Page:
Taher: Before this, I had shot in Calcutta only as a director or an assistant director. I have always maintained that it's one of the most beautiful and vibrant cities in the country. And the food, oh my God! I loved Bhojohori Manna!
Avinash: Before this shoot, when I was last in Calcutta, I had a lot of sattu paani on the streets. Otherwise, my go-to was sarsonwaali machchli aur chawal. That was my fixed diet. During Kaala, there was this thali from Bhojohori Manna which was divine...
Taher: The crabs were so good! I am getting hungry now... main chala phir se lunch karne! (Laughs) Aami bhekti khabo!
What was it like being directed by Bejoy?
Avinash: I met him only once before we started shooting. And then when we were on set, it was just like: 'Avinash do this, Avinash do that... Avinash jump, Avinash sit.' That's all that came from him. I am very grateful for the kind of faith and confidence he had in me. That can sometimes scare you as an actor. You feel: 'Main sahi kar raha hoon ki nahin kuch bol nahin raha hain, yaar!' Over a period of time, I realised that he had so much faith in me and that he knew I was capable enough, that he didn't feel he needed to hand-hold me.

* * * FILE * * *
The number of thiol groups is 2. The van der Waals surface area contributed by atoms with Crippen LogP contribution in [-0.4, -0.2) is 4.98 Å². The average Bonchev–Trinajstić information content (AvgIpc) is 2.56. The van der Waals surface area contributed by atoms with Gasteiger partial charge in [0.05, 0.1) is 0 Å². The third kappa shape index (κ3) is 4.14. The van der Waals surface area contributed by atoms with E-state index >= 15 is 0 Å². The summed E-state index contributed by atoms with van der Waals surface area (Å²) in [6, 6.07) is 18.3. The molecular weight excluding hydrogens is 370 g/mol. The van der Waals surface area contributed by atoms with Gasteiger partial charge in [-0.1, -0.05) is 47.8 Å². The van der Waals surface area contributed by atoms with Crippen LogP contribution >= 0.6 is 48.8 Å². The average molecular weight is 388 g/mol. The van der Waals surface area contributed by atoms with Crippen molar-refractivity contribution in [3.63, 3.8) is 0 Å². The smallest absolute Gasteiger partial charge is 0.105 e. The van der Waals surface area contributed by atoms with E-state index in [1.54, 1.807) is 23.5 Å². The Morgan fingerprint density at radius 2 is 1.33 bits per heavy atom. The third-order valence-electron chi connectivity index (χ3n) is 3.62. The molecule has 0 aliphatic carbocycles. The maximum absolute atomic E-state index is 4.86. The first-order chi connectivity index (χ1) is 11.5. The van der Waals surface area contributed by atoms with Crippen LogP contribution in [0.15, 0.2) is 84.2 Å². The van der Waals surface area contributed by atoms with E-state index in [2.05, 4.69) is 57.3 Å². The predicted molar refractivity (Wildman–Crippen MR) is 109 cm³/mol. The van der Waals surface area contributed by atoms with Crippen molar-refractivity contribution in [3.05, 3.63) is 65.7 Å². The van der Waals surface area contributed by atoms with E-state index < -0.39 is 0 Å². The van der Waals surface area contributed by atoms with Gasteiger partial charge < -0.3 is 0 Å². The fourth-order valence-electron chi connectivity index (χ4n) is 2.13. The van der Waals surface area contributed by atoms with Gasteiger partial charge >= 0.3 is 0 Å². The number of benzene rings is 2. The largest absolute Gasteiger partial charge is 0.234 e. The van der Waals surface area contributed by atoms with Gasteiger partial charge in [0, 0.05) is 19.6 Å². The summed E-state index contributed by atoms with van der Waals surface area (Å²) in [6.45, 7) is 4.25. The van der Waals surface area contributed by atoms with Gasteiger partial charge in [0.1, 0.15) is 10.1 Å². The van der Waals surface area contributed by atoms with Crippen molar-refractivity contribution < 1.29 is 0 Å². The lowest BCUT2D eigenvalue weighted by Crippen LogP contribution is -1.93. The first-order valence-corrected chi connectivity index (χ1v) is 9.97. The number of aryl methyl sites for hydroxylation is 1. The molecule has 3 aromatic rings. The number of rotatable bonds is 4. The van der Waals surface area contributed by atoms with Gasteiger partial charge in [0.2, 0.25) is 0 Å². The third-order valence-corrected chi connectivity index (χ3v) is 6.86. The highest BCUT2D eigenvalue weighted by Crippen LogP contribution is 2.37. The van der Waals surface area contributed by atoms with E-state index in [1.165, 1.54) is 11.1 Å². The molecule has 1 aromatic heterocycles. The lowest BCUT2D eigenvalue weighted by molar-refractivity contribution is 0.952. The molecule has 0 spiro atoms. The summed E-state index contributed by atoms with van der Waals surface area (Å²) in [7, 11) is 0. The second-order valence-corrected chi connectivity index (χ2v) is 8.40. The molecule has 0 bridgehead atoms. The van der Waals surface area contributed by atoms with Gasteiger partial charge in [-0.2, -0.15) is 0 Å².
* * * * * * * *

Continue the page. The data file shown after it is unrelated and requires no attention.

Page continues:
I have used the word 'maverick' too many times now but that's actually the best way to describe him. He had immense faith in me and I had huge trust in him and I hope that Kaala makes us earn the faith and trust of the audience.
Taher: I haven't done a lot of work and quite often, there are people around who make you feel that you are inadequate as an actor, that something is amiss. Even if I went wrong in a certain shoot in Kaala, not for once did Bejoy make me feel that... he never made me doubt myself. He also allows you to be the personality that you are, on and off the screen. There is no better gift for an actor than to have an environment like that.